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Earnhardt Jr. wins Pepsi 400

Victory at scene of father’s death is poignant moment

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DAYTONA BEACH, Fla. — Dale Earnhardt Jr. extracted a storybook triumph from the tragic scene of his father's death Saturday night, winning the Pepsi 400 and producing the most poignant turn yet to this bittersweet season.

Driving a white car on the same track where Dale Earnhardt's famed black machine hit the wall five months ago, Earnhardt Jr. dominated Daytona the way his father used to, proving he may indeed be ready to step in for NASCAR's fallen hero.

Pushed back to sixth place after a late yellow flag, Earnhardt regained the lead after just a lap and a half. A few laps later, teammate Michael Waltrip took the second position, then protected Earnhardt as he closed out the dramatic victory.

The celebration was an emotional outpouring fitting for the occasion, as Earnhardt finished his victory lap by spinning doughnuts near the finish line, just the way his daddy did when he finally broke through at the Daytona 500 in 1998.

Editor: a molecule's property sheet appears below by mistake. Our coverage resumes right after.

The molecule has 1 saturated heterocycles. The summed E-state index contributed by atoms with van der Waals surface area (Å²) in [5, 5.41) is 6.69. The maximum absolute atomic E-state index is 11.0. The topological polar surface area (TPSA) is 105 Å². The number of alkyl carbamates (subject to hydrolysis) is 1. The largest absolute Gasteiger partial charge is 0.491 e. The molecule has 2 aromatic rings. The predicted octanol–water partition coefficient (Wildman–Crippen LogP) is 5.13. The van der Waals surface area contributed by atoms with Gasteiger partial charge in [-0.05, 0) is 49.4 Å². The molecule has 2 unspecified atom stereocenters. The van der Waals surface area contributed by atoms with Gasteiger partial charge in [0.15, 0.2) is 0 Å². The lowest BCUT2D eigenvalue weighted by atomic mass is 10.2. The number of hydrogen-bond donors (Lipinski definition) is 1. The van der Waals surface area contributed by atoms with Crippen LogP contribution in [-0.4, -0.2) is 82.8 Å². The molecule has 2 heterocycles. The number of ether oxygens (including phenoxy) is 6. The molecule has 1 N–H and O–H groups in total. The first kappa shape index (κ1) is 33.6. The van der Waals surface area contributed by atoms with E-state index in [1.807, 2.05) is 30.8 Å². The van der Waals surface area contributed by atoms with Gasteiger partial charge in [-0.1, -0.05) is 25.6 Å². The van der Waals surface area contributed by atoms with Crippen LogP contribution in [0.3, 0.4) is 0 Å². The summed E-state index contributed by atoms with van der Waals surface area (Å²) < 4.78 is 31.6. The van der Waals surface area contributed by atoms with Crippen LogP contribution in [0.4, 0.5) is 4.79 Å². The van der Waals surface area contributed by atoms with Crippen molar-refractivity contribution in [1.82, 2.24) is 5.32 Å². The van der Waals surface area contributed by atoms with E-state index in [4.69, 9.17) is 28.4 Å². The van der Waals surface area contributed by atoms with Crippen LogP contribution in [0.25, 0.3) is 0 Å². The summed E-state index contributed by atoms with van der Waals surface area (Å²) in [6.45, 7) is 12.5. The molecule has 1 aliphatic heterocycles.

When that was over, Junior emerged from the car, jumped to the hood and thrust both fists in the air, time and again. Waltrip joined him in the grass. Earnhardt Jr. hugged him, then did a mosh-pit dive into the crew members from all three Dale Earnhardt Inc. teams who mobbed him.

Also rushing toward the celebration was Chocolate Meyers, The Intimidator's longtime gasman, who was awash in tears, along with lots of folks on pit road and in the Earnhardt-loving crowd of about 180,000.

"I'll be crying sooner or later," Junior said. "I dedicate this win to him. There ain't nobody else."

The drama was set up after the third and final yellow flag of the evening, which came with nine laps remaining, when Jeff Gordon's car started smoking, due to a wreck a few laps earlier.

Earnhardt Jr. took the green flag in seventh, behind Johnny Benson, Tony Stewart, Bobby Labonte and four other drivers who weren't a factor until the late accident.

But Junior had the best car all night, and it took him very little time to prove it.

Then, after he got the lead, he got the help he needed from Waltrip, who remembered the Daytona 500, when The Intimidator got credit for holding off oncoming cars to allow Waltrip and Earnhardt Jr. to finish 1-2 — a touching gesture in his last moments on the racetrack.

Never did Waltrip consider going for the victory.

"I just told him this was what it's all about," Waltrip said, of the postrace celebration. "He called me the Monday after the Daytona 500. Of course we were all grieving. He just said, 'I was committed to you buddy.' Those words kept going through my mind."